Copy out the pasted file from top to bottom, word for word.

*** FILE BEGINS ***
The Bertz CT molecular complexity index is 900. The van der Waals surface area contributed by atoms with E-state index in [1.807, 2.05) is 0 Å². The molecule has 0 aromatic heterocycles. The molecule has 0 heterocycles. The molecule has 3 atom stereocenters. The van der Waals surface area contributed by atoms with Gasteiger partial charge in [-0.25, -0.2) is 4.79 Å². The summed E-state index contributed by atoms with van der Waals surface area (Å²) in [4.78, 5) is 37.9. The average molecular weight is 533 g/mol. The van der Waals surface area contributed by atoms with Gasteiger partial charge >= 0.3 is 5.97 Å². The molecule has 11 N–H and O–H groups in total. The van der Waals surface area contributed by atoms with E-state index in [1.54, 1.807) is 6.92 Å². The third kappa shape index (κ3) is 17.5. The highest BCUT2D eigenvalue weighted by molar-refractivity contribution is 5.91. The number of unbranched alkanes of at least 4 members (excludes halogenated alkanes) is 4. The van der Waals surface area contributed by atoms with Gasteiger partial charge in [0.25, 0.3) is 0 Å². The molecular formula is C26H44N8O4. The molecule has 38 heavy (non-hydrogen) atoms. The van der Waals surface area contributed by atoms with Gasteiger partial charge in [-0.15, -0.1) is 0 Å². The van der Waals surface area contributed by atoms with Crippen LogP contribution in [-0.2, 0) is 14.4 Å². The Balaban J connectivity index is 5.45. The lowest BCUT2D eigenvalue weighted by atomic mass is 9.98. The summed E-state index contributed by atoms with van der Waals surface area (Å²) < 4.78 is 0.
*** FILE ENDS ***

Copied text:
The Bertz CT molecular complexity index is 900. The van der Waals surface area contributed by atoms with E-state index in [1.807, 2.05) is 0 Å². The molecule has 0 aromatic heterocycles. The molecule has 0 heterocycles. The molecule has 3 atom stereocenters. The van der Waals surface area contributed by atoms with Gasteiger partial charge in [-0.25, -0.2) is 4.79 Å². The summed E-state index contributed by atoms with van der Waals surface area (Å²) in [4.78, 5) is 37.9. The average molecular weight is 533 g/mol. The van der Waals surface area contributed by atoms with Gasteiger partial charge >= 0.3 is 5.97 Å². The molecule has 11 N–H and O–H groups in total. The van der Waals surface area contributed by atoms with E-state index in [1.54, 1.807) is 6.92 Å². The third kappa shape index (κ3) is 17.5. The highest BCUT2D eigenvalue weighted by molar-refractivity contribution is 5.91. The number of unbranched alkanes of at least 4 members (excludes halogenated alkanes) is 4. The van der Waals surface area contributed by atoms with Gasteiger partial charge in [0.25, 0.3) is 0 Å². The molecular formula is C26H44N8O4. The molecule has 38 heavy (non-hydrogen) atoms. The van der Waals surface area contributed by atoms with Gasteiger partial charge in [-0.15, -0.1) is 0 Å². The van der Waals surface area contributed by atoms with Crippen LogP contribution in [-0.2, 0) is 14.4 Å². The Balaban J connectivity index is 5.45. The lowest BCUT2D eigenvalue weighted by atomic mass is 9.98. The summed E-state index contributed by atoms with van der Waals surface area (Å²) < 4.78 is 0.